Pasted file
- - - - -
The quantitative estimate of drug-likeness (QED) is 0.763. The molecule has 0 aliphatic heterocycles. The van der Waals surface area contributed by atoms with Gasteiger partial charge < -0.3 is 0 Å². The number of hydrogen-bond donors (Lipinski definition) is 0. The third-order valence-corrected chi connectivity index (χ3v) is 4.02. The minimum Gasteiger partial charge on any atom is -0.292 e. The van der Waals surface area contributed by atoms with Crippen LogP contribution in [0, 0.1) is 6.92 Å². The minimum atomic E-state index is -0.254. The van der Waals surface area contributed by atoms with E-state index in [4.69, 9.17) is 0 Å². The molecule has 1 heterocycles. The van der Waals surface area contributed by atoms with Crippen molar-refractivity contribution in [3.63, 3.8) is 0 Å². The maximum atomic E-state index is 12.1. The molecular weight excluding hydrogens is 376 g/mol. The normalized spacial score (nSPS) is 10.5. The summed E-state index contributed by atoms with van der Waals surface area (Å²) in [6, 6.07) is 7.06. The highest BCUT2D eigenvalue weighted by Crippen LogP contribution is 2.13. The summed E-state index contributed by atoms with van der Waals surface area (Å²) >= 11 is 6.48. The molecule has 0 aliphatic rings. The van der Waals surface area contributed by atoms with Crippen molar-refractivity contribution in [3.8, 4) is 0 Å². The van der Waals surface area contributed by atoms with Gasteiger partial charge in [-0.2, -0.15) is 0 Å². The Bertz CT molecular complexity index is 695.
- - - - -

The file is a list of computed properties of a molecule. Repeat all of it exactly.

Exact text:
The quantitative estimate of drug-likeness (QED) is 0.763. The molecule has 0 aliphatic heterocycles. The van der Waals surface area contributed by atoms with Gasteiger partial charge < -0.3 is 0 Å². The number of hydrogen-bond donors (Lipinski definition) is 0. The third-order valence-corrected chi connectivity index (χ3v) is 4.02. The minimum Gasteiger partial charge on any atom is -0.292 e. The van der Waals surface area contributed by atoms with Crippen LogP contribution in [0, 0.1) is 6.92 Å². The minimum atomic E-state index is -0.254. The van der Waals surface area contributed by atoms with E-state index in [4.69, 9.17) is 0 Å². The molecule has 1 heterocycles. The van der Waals surface area contributed by atoms with Crippen molar-refractivity contribution in [3.63, 3.8) is 0 Å². The maximum atomic E-state index is 12.1. The molecular weight excluding hydrogens is 376 g/mol. The normalized spacial score (nSPS) is 10.5. The summed E-state index contributed by atoms with van der Waals surface area (Å²) in [6, 6.07) is 7.06. The highest BCUT2D eigenvalue weighted by Crippen LogP contribution is 2.13. The summed E-state index contributed by atoms with van der Waals surface area (Å²) >= 11 is 6.48. The molecule has 0 aliphatic rings. The van der Waals surface area contributed by atoms with Crippen molar-refractivity contribution in [3.8, 4) is 0 Å². The van der Waals surface area contributed by atoms with Gasteiger partial charge in [-0.2, -0.15) is 0 Å². The Bertz CT molecular complexity index is 695.